We now have CorelDraw Graphics Suite X7 installed on the Colaser computer. It’s a very full-featured vector drawing program, and it also comes with Photo-Paint (a bitmap editing program), PowerTrace (for converting bitmaps to vector), and a bunch of other stuff.

If you’re still trying to decide what vector drawing package to learn, CorelDraw is a reasonable choice. You can get the Home & Student edition for about $130. We have the full version at Colab, since it supports more import file formats you might want to use, but for original drawings the Home & Student version is probably fine.

Laser Scheduling

Now that we have some people trained and checked out on the laser, we need a scheduling mechanism to reserve time on the laser. Eventually this should be automated and easy, but for now Meg <> has agreed to handle the scheduling manually. Please contact Meg to arrange time on the laser.

Between now and YouTopia, priority will be given to people working on the Temple and art projects for YouTopia. If you have other projects, let Meg know and she will still try to find a timeslot for you.

Laser Classes

Training classes to use the laser will be held at Colab on Sunday, September 14 beginning at noon, and again on Thursday, September 18 at 7pm. These two sessions may already be full; if you need to laser something before YouTopia contact Meg to see if you can get on the schedule. More classes will be scheduled as needed.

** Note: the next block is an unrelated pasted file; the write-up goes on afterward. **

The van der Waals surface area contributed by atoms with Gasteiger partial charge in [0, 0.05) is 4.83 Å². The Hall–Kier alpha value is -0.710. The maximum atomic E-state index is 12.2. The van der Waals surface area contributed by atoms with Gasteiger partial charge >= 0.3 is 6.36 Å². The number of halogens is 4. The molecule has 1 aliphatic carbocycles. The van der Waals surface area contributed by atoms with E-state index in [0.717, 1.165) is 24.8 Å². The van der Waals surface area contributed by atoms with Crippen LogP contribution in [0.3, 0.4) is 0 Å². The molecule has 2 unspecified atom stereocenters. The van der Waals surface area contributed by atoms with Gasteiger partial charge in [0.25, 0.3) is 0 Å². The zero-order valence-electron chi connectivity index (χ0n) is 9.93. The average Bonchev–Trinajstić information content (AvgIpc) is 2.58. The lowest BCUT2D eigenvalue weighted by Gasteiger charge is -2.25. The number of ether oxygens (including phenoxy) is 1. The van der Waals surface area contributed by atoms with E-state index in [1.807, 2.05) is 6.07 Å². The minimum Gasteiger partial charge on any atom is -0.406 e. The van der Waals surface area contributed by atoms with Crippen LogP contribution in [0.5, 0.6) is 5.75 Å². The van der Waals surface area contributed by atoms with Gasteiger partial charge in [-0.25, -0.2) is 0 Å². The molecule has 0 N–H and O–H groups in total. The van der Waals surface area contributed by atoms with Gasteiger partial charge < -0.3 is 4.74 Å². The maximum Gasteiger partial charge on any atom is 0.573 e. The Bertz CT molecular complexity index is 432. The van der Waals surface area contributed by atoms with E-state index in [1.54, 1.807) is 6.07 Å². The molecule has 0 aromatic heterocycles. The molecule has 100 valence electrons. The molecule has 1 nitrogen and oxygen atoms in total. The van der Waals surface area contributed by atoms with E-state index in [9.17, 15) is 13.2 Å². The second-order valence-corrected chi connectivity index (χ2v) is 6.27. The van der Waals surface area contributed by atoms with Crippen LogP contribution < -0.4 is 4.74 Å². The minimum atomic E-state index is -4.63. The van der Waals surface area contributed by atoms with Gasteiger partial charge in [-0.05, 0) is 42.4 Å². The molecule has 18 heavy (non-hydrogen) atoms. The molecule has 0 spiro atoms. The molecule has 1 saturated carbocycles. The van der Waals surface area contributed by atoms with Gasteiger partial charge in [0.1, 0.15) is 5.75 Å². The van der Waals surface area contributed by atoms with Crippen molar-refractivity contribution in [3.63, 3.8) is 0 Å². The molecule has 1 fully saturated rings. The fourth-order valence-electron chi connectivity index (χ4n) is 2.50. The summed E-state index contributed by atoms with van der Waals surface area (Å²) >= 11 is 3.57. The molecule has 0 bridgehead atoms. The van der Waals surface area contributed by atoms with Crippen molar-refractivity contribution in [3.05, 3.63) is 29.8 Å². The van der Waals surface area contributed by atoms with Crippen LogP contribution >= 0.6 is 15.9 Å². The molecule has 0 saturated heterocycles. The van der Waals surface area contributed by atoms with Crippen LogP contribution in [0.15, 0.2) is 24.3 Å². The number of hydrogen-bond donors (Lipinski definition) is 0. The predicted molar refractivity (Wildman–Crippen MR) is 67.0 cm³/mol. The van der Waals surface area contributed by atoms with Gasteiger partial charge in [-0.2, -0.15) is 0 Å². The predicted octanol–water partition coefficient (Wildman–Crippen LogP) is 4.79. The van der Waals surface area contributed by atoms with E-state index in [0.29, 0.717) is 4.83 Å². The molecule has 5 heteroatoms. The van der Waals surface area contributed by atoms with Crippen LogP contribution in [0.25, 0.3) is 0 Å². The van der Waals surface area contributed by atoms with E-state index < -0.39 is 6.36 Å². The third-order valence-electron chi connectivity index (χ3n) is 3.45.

Expect to spend about 90 minutes in the classroom, followed by hands-on time in the laser loft.

Souk Table decorated

Dave on behalf of Sol Diego volunteered to construct the furniture for the San Diego presence at the Souk at Burning Man 2014. The table top is to be the centerpiece, decorated with a pattern blended with the Quemaduras del Sol sun. The technique is to mask the wood with masking tape, cut patterns in the tape with the laser, and then spray paint the masked areas (rinse, repeat).

Look! Actual Burning Man art being created on the laser! That’s a milestone.

First test of raster engraving

This 8×8-inch square of plywood was engraved at medium resolution, 529.2×529.2dpi. The original image was a grayscale and resolution test image intended for photography, and it was dithered by the built-in “simple dither” operation. The results are decent, but it took over an hour to engrave. That’s a lot slower than I expected. This machine seems to be quite a bit slower at rastering than the Hurricane laser at MakerPlace.

8×8-inch test pattern engraved at 529.2dpi.

8×8-inch test pattern engraved at 529.2dpi.

Attempt to cut thick plywood

Tried to cut some half-inch and three-quarter-inch plywood. Results, not so good.

Trying to cut 3/4" plywood from the scrap heap with the standard lens. The test matrix of squares increases power top to bottom and increases speed left to right. The slower settings  set fire to everything in the vicinity, which fire was then stoked by the air assist jet. At no speed or power did it actually cut all the way through. I think the problem is depth of focus, and I have a longer focal length lens that should help somewhat.

Trying to cut 3/4″ plywood from the scrap heap with the standard lens. The test matrix of squares increases power top to bottom and increases speed left to right. The slower settings set fire to everything in the vicinity, which fire was then stoked by the air assist jet. At no speed or power did it actually cut all the way through. I think the problem is depth of focus, and I have a longer focal length lens that should help somewhat.